Inequalities in Birmingham were pervasive even before the pandemic, and we have seen these inequalities deepen over the last 12 months. Set-up in the first week of lockdown with over 85 organisations, #BrumTogether became a beacon of community spirit and resilience, working together to best support our communities.
During her visit, Angela met with our colleagues from partner organisations including St Pauls Community Trust and Incredible Surplus. Angela saw some of the community projects delivered as part of ‘Active Communities’, Sport England’s Local Delivery Pilot for Birmingham and Solihull. The pilot works with communities to build resilience and provide opportunities to be more civically and physically active.
We work through a range of methods, doing with and not to, supporting communities to come up with their own solutions to improve their health and wellbeing.
An example of these initiatives is the Share Shack – a community space for people to share skills, borrow items and develop relationships. Communities are in as much need now as they were pre-Covid – it has only got worse for those in the most deprived communities.
Share Shacks are accessible, community spaces that build on the great surge of community spirit seen during Covid. They are places where people can come together, share things and co-design activities in response to what they need and would like to see.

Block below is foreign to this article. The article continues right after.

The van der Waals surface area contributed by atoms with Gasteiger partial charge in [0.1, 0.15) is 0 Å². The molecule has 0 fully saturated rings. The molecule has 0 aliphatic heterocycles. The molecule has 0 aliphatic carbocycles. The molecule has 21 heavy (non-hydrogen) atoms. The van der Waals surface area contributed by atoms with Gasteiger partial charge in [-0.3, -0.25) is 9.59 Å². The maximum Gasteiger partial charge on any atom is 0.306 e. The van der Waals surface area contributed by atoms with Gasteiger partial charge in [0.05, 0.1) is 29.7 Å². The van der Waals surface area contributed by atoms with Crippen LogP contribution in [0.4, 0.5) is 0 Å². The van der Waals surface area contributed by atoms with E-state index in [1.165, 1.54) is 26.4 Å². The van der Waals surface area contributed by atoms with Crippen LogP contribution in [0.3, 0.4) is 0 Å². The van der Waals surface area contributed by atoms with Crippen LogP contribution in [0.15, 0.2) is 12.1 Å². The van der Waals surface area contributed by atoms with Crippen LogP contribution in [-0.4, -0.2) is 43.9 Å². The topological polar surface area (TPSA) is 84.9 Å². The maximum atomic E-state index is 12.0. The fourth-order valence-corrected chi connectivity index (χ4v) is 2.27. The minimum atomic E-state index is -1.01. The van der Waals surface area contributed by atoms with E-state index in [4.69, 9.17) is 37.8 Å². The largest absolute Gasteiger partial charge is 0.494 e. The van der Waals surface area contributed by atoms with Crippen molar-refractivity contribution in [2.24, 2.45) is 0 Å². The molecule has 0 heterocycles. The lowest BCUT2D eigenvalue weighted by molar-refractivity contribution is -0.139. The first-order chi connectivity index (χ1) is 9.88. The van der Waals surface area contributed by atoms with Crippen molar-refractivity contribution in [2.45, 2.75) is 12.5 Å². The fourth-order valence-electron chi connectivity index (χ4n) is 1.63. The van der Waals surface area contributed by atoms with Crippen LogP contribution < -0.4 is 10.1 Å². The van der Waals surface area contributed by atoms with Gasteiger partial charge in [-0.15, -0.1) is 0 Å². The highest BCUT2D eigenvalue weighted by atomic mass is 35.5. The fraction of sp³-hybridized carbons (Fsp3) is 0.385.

Angela heard first-hand from families who have benefited from free bike giveaways, and Bikeability training. To date, The Active Wellbeing Society have given away 7,000 free bikes, including most recently through ‘Bikes on Prescription’ in partnership with GP surgeries across the city. A bike mechanic is also on hand to offer free bike safety checks and minor repairs, sharing skills with community members on how to repair their own bikes.
To round off the visit, Angela enjoyed a tasty takeaway meal from the Big Feed Project’s Community Café. Pre-pandemic, the Big Feed Project brought people together to eat and socialise at six Community Cafés across the city. They have provided takeaway hot meals throughout lockdown.
Food poverty in Birmingham was already a reality for a significant proportion of the population before the pandemic. Working collectively, #BrumTogether has been able to meet an immediate and serious need in our city during a time of great change and challenge.
The network has collectively distributed over 750 tonnes of surplus food, delivered over 140,000 food parcels and 27,000 hot meals, giving people a lifeline during the pandemic.
While this pandemic has wreaked havoc nationally and globally, we have come together on the ground boosting community resilience, providing the tools and practical solutions for communities to decide what they need moving forwards, both in the short and long term.
Despite lockdown easing there is still a huge demand for food support in Birmingham. The Food Justice Network was borne out of the #BrumTogether response. The network consists of over 220 charities, grassroot organisations, faith groups and members of the community collectively striving towards eradicating food poverty for good.
To find out about The Active Wellbeing Society and the Active Communities programme, visit www.theaws.co.uk